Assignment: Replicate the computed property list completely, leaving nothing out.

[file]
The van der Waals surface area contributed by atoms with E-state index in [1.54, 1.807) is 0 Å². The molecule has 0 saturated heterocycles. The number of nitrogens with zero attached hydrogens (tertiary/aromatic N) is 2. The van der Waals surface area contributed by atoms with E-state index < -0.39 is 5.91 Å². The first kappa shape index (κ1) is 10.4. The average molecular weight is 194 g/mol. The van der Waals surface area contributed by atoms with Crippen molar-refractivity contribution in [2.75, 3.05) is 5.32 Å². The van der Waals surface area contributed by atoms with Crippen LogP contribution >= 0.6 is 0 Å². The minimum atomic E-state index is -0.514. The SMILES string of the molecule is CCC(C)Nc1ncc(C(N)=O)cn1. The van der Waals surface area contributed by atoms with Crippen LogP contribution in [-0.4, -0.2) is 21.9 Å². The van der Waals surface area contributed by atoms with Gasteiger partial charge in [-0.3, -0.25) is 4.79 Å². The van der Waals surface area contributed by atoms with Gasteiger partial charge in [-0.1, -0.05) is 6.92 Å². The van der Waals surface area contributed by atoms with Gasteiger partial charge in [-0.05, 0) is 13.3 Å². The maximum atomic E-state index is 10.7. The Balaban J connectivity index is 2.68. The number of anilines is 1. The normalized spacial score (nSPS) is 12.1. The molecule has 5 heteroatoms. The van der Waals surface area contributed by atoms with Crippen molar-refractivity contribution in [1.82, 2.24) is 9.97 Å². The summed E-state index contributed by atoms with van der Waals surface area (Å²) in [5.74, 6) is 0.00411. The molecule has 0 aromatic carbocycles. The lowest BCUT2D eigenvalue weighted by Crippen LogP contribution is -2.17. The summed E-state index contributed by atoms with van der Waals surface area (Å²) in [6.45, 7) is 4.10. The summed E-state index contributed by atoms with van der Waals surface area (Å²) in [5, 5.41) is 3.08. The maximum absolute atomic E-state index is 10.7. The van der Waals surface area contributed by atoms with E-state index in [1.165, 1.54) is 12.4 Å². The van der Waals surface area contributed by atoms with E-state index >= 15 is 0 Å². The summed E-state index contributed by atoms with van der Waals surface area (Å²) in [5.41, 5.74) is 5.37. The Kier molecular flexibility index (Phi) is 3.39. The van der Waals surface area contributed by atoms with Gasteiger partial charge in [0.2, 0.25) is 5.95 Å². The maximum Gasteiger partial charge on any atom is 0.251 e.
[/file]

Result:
The van der Waals surface area contributed by atoms with E-state index in [1.54, 1.807) is 0 Å². The molecule has 0 saturated heterocycles. The number of nitrogens with zero attached hydrogens (tertiary/aromatic N) is 2. The van der Waals surface area contributed by atoms with E-state index < -0.39 is 5.91 Å². The first kappa shape index (κ1) is 10.4. The average molecular weight is 194 g/mol. The van der Waals surface area contributed by atoms with Crippen molar-refractivity contribution in [2.75, 3.05) is 5.32 Å². The van der Waals surface area contributed by atoms with Crippen LogP contribution >= 0.6 is 0 Å². The minimum atomic E-state index is -0.514. The SMILES string of the molecule is CCC(C)Nc1ncc(C(N)=O)cn1. The van der Waals surface area contributed by atoms with Crippen LogP contribution in [-0.4, -0.2) is 21.9 Å². The van der Waals surface area contributed by atoms with Gasteiger partial charge in [-0.3, -0.25) is 4.79 Å². The van der Waals surface area contributed by atoms with Gasteiger partial charge in [-0.1, -0.05) is 6.92 Å². The van der Waals surface area contributed by atoms with Gasteiger partial charge in [-0.05, 0) is 13.3 Å². The maximum atomic E-state index is 10.7. The Balaban J connectivity index is 2.68. The number of anilines is 1. The normalized spacial score (nSPS) is 12.1. The molecule has 5 heteroatoms. The van der Waals surface area contributed by atoms with Crippen molar-refractivity contribution in [1.82, 2.24) is 9.97 Å². The summed E-state index contributed by atoms with van der Waals surface area (Å²) in [5.74, 6) is 0.00411. The molecule has 0 aromatic carbocycles. The lowest BCUT2D eigenvalue weighted by Crippen LogP contribution is -2.17. The summed E-state index contributed by atoms with van der Waals surface area (Å²) in [6.45, 7) is 4.10. The summed E-state index contributed by atoms with van der Waals surface area (Å²) in [5, 5.41) is 3.08. The maximum absolute atomic E-state index is 10.7. The van der Waals surface area contributed by atoms with E-state index in [1.165, 1.54) is 12.4 Å². The van der Waals surface area contributed by atoms with E-state index >= 15 is 0 Å². The summed E-state index contributed by atoms with van der Waals surface area (Å²) in [5.41, 5.74) is 5.37. The Kier molecular flexibility index (Phi) is 3.39. The van der Waals surface area contributed by atoms with Gasteiger partial charge in [0.2, 0.25) is 5.95 Å². The maximum Gasteiger partial charge on any atom is 0.251 e.